Changing Shoes: Getting Older – Not Old – with Style, Humor and Grace
Author: Tina Sloan
Reviewed by: Anne Holmes for NABBW
While many women hide signs of aging with tight clothes, heavy makeup and plastic surgery, 67-year old Guiding Light legend Tina Sloan learned to welcome each phase of her life with effortless grace — all while living a very public life.
In the book Tina recalls how she made her first appearance on soap operas in the 1970s as the sex kitten on Somerset, and hit it big when she was cast as nurse Lillian Raines on Guiding Light, a role she played for 26-years, until it aired its final episode in 2009.
During those years, she recounts, her costumes slowly changed from sexy nurse outfits complete with sky-high heels to dowdy sweaters, scrubs and sneakers. At the same time, her role transitioned from playing the young starlet, to the mother of the star – and later the star’s grandmother!
Perhaps her worst nightmare is the story she uses to begin the book: She tells of being struck by the proverbial clap of thunder at age 48, when she and Beth Chamberlin, her soap opera daughter, walked down Manhattan’s Forty-fourth Street one mid-morning, in full evening gown regalia, having just left the show’s set in search of coffee at a local shop.
The traumatic moment came when she realized that NO ONE was looking at her – they were all looking at Beth!
Returning to the shelter of her dressing room, she looked in the mirror and was astounded to discover that – in ONE day – she had gotten old…
Drawing from the lessons she has learned in her own life, Tina candidly shares endearing, sensitive, and often funny, personal stories of crossing over into the next phase of her life.
And, in the process she shares important tips on how to embrace womanhood with ease. From makeup tips, to style how-tos, to embracing the onset of menopause, and even sex, Sloan’s stories illustrate how she embraces aging. You’ll love her resilient spirit the way she uses shoes as a metaphor for the different occasions of your life.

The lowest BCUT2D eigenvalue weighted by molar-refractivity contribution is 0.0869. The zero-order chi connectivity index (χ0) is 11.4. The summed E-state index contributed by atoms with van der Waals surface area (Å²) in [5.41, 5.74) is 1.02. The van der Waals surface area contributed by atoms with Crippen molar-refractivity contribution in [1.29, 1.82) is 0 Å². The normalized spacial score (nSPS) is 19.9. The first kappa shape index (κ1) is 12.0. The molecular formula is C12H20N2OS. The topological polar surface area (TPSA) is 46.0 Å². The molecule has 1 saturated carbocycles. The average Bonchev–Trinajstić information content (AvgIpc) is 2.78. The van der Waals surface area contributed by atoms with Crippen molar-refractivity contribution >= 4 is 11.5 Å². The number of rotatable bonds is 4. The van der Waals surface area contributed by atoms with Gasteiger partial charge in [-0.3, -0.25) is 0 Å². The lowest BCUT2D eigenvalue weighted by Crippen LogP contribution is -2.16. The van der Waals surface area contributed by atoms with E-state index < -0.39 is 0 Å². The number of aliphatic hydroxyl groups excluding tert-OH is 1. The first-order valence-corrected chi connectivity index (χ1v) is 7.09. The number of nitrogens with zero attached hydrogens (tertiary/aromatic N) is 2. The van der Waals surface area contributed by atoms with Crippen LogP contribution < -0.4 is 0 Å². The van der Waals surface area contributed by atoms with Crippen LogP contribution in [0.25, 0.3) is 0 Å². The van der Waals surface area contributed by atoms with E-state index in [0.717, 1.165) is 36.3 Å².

My favorite story, the one I read out load to my husband, is her story of how she climbed Africa’s Mount Kilimanjaro in a bright pink parka and matching pink snow boots she special ordered from the North Face outfitters store.
Here’s a quote from that chapter that sums up her philosophy of life quite well:
“Of course there are many “little things” and hassles that we have to face when traveling as we get older. I take my sensitive stomach and my fussy nose with me wherever I go, but I force myself to handle these things and work around them, because there are always a million excuses I can make for why I CAN’T do something. And I find that I can usually have a marvelous time in spite of having “myself” there – myself that is tired from the time change, or grumpy from the crazy cab drivers, or feeling bloated from eating strange cuisines. These issues don’t compare to the wonder of walking the streets where Ghandi walked, or the thrill of seeing the sunrise over the mountains of Cappadocia. As long as I have shoes to carry me places, I’m going to keep climbing aboard cars and trains and planes, and continue to get out and explore the world.”
Read the book and learn why Tina says, “No matter what our age, we need to keep looking for ways to soar.”